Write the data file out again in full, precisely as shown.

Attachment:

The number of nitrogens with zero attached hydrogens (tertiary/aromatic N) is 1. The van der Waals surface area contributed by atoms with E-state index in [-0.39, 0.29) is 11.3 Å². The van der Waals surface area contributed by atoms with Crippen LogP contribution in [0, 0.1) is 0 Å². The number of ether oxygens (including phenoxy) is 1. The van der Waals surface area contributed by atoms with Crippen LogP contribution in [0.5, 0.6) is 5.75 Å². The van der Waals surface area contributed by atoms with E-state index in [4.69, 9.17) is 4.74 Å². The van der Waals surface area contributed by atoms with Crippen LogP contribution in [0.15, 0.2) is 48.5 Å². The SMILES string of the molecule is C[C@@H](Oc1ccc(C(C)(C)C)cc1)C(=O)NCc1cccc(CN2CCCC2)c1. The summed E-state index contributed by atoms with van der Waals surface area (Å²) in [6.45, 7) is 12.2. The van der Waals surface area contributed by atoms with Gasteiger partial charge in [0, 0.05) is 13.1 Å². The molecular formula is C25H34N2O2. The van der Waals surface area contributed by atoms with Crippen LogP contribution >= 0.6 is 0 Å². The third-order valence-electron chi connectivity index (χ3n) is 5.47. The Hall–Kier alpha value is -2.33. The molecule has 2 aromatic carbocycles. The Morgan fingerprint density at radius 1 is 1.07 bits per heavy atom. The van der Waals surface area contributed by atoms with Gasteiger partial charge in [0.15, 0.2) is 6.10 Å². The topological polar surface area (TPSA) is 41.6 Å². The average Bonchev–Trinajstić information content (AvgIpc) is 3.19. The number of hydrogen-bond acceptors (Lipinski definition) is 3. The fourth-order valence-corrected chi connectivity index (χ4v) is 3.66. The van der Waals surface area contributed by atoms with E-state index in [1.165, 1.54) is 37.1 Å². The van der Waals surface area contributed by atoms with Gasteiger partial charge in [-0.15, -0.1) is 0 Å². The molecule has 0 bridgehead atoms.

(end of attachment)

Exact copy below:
The number of nitrogens with zero attached hydrogens (tertiary/aromatic N) is 1. The van der Waals surface area contributed by atoms with E-state index in [-0.39, 0.29) is 11.3 Å². The van der Waals surface area contributed by atoms with Crippen LogP contribution in [0, 0.1) is 0 Å². The number of ether oxygens (including phenoxy) is 1. The van der Waals surface area contributed by atoms with Crippen LogP contribution in [0.5, 0.6) is 5.75 Å². The van der Waals surface area contributed by atoms with E-state index in [4.69, 9.17) is 4.74 Å². The van der Waals surface area contributed by atoms with Crippen LogP contribution in [0.15, 0.2) is 48.5 Å². The SMILES string of the molecule is C[C@@H](Oc1ccc(C(C)(C)C)cc1)C(=O)NCc1cccc(CN2CCCC2)c1. The summed E-state index contributed by atoms with van der Waals surface area (Å²) in [6.45, 7) is 12.2. The van der Waals surface area contributed by atoms with Gasteiger partial charge in [0, 0.05) is 13.1 Å². The molecular formula is C25H34N2O2. The van der Waals surface area contributed by atoms with Crippen LogP contribution >= 0.6 is 0 Å². The third-order valence-electron chi connectivity index (χ3n) is 5.47. The Hall–Kier alpha value is -2.33. The molecule has 2 aromatic carbocycles. The Morgan fingerprint density at radius 1 is 1.07 bits per heavy atom. The van der Waals surface area contributed by atoms with Gasteiger partial charge in [0.15, 0.2) is 6.10 Å². The topological polar surface area (TPSA) is 41.6 Å². The average Bonchev–Trinajstić information content (AvgIpc) is 3.19. The number of hydrogen-bond acceptors (Lipinski definition) is 3. The fourth-order valence-corrected chi connectivity index (χ4v) is 3.66. The van der Waals surface area contributed by atoms with E-state index in [1.165, 1.54) is 37.1 Å². The van der Waals surface area contributed by atoms with Gasteiger partial charge in [-0.15, -0.1) is 0 Å². The molecule has 0 bridgehead atoms.